'Woke culture is dangerous' says Ann Widdecombe
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News that taxpayer money was being used to fund equality tsar Aishnine Benjamin’s blog when the pandemic has caused NHS waiting lists to top 13 million prompted fury from many. In her ramblings, Ms Benjamin – the equality, diversity and inclusion lead at the Nursing and Midwifery Council – gave people an extensive reading list of anti-racist literature.
One book she recommended was Natives: Race and Class in the Ruins of Empire by Akala.
The 37-year-old – who is also a MOBO-winning artist and Ms Dynamite’s younger brother – is a long-standing political activist and has frequently spoken out about racism in the UK.
Akala – whose real name is Kingslee James McLean Daley – has also supported the family of Mark Duggan – whose death in 2011 in London sparked the worst rioting the UK has witnessed in decades.
An inquest that concluded in 2014 ruled that the 29-year-old was lawfully killed by police.
Speaking shortly before the verdict was given, Akala told Ceasefire magazine in a YouTube interview: “The police aren’t going to jail for killing no one – let alone black people.
“Police are not there to protect people. When the people who pay the police’s wages, us, the regular people pay the majority of the taxes in this country, when we protest against rich people, who protects them?
“If the police are public servants, if they are there to protect everyday people like me and you.
“I’m not saying that there are not some good individuals in the police force. I’m not saying that there are not some functions that the police serve that are useful, that’s not what I’m saying.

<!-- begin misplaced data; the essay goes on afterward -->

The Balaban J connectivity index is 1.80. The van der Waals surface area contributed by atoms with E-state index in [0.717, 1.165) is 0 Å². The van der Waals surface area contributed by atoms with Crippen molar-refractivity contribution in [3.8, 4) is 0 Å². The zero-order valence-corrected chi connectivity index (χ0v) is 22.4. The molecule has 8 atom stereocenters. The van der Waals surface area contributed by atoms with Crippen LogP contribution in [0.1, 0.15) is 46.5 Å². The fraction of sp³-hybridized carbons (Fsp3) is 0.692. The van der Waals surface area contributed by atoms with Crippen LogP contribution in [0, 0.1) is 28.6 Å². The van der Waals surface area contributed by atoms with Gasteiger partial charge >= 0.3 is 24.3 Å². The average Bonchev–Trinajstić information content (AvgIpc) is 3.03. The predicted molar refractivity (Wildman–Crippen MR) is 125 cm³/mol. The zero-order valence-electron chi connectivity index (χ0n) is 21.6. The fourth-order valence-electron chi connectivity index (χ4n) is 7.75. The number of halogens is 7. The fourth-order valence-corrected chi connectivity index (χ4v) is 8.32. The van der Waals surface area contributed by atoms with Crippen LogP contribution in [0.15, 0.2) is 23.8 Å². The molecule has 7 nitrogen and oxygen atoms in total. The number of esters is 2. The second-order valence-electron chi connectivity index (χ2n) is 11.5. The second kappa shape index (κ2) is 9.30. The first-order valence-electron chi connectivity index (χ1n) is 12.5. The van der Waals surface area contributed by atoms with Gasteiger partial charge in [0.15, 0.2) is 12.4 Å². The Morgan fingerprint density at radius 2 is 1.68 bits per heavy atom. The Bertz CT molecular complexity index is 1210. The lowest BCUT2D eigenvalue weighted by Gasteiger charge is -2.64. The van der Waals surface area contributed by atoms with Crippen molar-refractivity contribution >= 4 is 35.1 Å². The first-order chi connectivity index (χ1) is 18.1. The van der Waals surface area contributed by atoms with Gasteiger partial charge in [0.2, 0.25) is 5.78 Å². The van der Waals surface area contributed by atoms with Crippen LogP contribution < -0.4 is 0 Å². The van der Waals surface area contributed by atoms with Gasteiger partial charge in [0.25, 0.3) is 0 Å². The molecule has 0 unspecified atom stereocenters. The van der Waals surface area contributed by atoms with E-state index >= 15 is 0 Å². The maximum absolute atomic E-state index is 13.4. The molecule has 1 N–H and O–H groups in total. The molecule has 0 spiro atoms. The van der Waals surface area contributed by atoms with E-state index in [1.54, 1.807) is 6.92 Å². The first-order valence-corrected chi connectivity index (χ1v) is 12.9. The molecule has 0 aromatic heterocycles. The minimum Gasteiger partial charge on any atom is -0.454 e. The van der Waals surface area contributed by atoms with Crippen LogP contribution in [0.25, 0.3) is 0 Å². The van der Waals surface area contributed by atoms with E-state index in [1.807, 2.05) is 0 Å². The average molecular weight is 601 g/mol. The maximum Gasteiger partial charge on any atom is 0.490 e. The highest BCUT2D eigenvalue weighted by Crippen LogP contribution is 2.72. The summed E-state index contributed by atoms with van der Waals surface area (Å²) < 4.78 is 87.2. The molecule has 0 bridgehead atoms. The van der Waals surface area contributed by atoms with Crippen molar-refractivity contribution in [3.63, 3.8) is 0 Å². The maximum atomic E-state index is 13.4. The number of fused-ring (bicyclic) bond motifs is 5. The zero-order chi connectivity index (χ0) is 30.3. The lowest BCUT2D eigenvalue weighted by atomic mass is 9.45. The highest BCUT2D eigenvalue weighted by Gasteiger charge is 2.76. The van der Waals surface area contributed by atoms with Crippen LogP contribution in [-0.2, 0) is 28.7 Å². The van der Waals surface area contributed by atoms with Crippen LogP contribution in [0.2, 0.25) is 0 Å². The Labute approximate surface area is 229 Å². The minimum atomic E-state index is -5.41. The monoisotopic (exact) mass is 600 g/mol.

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“Obviously if your child goes missing having a function, a person that you can call, an organised force with resources that can go and find your child.
“If there are paedophiles in the world, someone needs to deal with them. I’m not saying that everything the police do is redundant.
“What I’m saying is their function, how they historically came into existence and the primary function they serve is not to protect people like me (from ethnic minorities).”
He added: “The killing of people like Mark Duggan and he’s not the only one. The killing of poor people generally that the police have been permitted to get away with.”
Akala went on to claim that “Britain is racist”.
In another interview uploaded just a month after Mr Duggan’s inquest was concluded, he talked about setting up an “African Police Service” to replace the conventional force.
He suggested manning it, partially at least, with some people he knew who used to work as bouncers but were now unable to fulfil that role because of having “little” convictions.
He added: “All of us have got brothers – wherever they are – sisters – wherever they are – that train, that are ready, that are probably out of work.
“I know a bag of man who used to do door work. Can’t do door work no more if you’ve got a little conviction you can’t do doors right?
“So now there’s a bag of man out of door work. Imagine we can turn up to man and say ‘yo bothers, sisters (on the) payroll.
“It’s not a charity. It’s not volunteer work.”
He went on: “All I want to see when I walk on the streets is five, six, seven, eight, 10 young Africans that I know that I can call – because I’ve got the number, it’s come through my letterbox – that I can ring and say right that’s my police force.”
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